Thursday, March 05, 2009

Twitter & Our Super-Face-ial Culture

Twitter and Facebook are emergent properties of our culture. They are now with us and will soon be gone, to be replaced by something that will make them seem as archaic as a newspaper, and at a cultural speed that would make Alvin Toffler drop his jaw in awe.

I'm on both of them. I like getting instant photos from my son and daughter-in-law who work in Japan. I feel enormously thankful for something as simple as e-mail (remember that?), which keeps me connected to them. It's far better for me to be able to contact them via their Vonage setup that allows me to dial a number in Ann Arbor that connects me to Takayama at no charge. Amazing!

Yet... I resonate with what Julie Manga says in her nytimes letter "140 Characters In Search of Some Meaning." "Twitter cuts both ways. There is certainly something refreshing about (apparently) uncensored, direct communication among people. But while perhaps intended to connect and inform, Twitter and other similar venues (like Facebook, LinkedIn, blogs and reality TV) can become an addictive distraction in life. They can be yet another means to dissipate our attention, get caught in seductive details and take us away from being present in the moment of our own lives and to the issues that affect our lives... I am not a Twitter-basher. I simply offer a caution that we be self-reflective about its impact on our lives personally and as a society."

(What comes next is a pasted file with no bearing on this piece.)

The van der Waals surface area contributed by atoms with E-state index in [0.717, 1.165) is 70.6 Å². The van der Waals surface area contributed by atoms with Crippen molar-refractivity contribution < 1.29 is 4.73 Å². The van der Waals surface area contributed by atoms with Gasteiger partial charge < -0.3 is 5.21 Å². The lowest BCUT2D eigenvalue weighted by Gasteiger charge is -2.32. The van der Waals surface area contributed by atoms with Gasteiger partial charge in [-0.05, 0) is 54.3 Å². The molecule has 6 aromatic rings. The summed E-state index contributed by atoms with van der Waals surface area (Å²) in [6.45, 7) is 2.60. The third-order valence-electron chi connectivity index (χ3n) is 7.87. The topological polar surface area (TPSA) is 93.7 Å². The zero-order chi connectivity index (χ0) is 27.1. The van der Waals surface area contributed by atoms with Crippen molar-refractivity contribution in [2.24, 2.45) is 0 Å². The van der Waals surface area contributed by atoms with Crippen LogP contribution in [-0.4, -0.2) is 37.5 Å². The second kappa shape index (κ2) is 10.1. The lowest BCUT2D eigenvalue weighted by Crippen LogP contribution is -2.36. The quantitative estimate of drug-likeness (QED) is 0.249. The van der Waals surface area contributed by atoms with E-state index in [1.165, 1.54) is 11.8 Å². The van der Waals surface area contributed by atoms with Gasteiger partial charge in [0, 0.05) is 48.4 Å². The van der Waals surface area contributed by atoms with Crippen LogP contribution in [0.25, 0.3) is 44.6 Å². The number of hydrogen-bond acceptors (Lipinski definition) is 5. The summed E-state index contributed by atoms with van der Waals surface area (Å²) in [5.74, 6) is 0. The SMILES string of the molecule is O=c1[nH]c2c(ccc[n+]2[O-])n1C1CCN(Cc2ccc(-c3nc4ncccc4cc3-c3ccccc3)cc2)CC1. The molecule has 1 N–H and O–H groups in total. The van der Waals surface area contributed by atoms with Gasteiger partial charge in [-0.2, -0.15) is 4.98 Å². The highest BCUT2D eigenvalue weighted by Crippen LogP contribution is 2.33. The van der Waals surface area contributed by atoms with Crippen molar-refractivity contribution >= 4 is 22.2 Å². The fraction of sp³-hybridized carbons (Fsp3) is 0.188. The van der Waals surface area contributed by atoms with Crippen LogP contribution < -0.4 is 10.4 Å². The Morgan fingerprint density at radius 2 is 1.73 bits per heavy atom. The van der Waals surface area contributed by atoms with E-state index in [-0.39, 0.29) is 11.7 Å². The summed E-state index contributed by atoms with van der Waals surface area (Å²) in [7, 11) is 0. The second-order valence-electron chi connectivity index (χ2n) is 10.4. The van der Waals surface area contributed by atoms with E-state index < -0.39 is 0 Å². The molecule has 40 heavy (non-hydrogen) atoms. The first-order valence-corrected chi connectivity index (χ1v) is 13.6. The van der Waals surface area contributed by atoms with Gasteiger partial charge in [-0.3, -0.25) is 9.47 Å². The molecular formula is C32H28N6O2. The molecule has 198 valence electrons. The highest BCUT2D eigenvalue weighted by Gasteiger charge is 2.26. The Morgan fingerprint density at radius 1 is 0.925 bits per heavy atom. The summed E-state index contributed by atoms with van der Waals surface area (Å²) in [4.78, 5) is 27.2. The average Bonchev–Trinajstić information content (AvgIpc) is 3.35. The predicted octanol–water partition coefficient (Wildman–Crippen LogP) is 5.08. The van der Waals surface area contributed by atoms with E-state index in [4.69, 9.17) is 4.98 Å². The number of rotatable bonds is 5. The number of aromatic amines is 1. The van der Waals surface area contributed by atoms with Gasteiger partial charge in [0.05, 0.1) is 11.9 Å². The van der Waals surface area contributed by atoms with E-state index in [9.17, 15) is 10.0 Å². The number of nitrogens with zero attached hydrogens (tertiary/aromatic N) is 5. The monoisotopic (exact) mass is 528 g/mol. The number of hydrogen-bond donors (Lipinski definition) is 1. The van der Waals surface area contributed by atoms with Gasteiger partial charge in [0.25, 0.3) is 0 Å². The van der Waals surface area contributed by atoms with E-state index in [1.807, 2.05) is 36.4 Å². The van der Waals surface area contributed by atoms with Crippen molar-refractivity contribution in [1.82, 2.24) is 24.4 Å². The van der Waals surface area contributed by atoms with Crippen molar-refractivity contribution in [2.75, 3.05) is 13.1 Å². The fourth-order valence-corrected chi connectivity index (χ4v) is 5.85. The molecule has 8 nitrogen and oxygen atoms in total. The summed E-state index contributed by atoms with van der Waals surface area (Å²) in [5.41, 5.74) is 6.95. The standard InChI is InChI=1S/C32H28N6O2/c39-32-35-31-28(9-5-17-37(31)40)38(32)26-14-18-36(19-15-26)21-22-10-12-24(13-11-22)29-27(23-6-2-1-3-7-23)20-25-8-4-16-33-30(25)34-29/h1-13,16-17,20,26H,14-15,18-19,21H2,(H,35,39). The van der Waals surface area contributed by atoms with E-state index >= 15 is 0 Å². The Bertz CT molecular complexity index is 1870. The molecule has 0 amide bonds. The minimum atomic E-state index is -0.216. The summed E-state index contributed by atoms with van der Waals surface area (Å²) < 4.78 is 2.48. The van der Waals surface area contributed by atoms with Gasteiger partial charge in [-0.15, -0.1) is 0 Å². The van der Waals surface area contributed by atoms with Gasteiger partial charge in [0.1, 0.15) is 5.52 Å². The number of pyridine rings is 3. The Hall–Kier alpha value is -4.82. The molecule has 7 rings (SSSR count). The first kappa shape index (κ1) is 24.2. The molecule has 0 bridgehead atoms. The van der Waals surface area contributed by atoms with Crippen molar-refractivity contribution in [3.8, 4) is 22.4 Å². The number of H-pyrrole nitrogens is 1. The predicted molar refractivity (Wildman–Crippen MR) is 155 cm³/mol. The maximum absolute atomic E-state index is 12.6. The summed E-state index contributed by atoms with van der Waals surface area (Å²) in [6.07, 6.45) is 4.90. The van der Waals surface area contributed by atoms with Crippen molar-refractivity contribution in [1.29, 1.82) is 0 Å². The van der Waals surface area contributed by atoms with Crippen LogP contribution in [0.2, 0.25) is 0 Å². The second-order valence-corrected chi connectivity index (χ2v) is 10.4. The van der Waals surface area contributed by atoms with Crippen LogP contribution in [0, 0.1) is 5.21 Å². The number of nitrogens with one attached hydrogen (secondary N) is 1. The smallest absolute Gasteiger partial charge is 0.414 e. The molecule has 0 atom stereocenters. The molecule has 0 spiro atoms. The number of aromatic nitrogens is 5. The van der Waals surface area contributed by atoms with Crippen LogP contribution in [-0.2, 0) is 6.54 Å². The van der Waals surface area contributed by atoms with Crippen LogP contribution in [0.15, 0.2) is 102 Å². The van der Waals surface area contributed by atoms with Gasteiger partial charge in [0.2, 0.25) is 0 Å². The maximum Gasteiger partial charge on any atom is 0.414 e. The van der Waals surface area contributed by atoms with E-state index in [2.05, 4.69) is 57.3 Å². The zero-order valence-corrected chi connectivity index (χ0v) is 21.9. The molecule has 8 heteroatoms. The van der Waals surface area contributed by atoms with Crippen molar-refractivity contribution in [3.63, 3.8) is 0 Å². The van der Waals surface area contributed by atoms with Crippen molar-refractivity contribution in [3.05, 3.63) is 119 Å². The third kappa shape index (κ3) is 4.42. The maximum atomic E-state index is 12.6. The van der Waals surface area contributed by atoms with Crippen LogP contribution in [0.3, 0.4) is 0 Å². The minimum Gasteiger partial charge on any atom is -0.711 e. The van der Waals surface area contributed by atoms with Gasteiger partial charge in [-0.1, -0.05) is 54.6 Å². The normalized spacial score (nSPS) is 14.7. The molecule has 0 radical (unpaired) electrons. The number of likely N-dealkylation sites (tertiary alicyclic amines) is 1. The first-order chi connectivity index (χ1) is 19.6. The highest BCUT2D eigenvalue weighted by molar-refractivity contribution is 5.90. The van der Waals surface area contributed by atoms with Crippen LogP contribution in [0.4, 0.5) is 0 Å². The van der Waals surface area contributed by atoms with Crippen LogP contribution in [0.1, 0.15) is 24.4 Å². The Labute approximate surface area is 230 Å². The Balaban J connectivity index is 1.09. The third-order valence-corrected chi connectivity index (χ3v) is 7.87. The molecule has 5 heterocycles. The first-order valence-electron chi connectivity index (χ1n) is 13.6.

Some people are now LIVING on Facebook. On the rare occasions I make an appearance, there they are, as if they'd never left, sitting in the living room of "online friends" waiting to say hello. Are they married? Do they have children" A job? Are they "on the job" when they twitter? Do we really need to know that, right now, Mary "is disappointed" and Bob "wonders if Friday will ever get here" and Katie "is a fan of Old Navy" and Jason and Jenni "ended their relationship?"

Thomas Merton, were he alive today, would never live like this. Merton never watched TV, yet possessed an uncommon wisdom about life and the world he lived in. If we become a total Facebook-culture that's what we will lose, because it's what's beneath the face that actually matters. Face-to-face is better than face-book. To meditate is better than to twitter. There's a ministry of presence and a ministry of absence (Henri Nouwen). There are some things that are not for the whole world to know. Besides, most people could care less that Angie "is now angry and going to bed."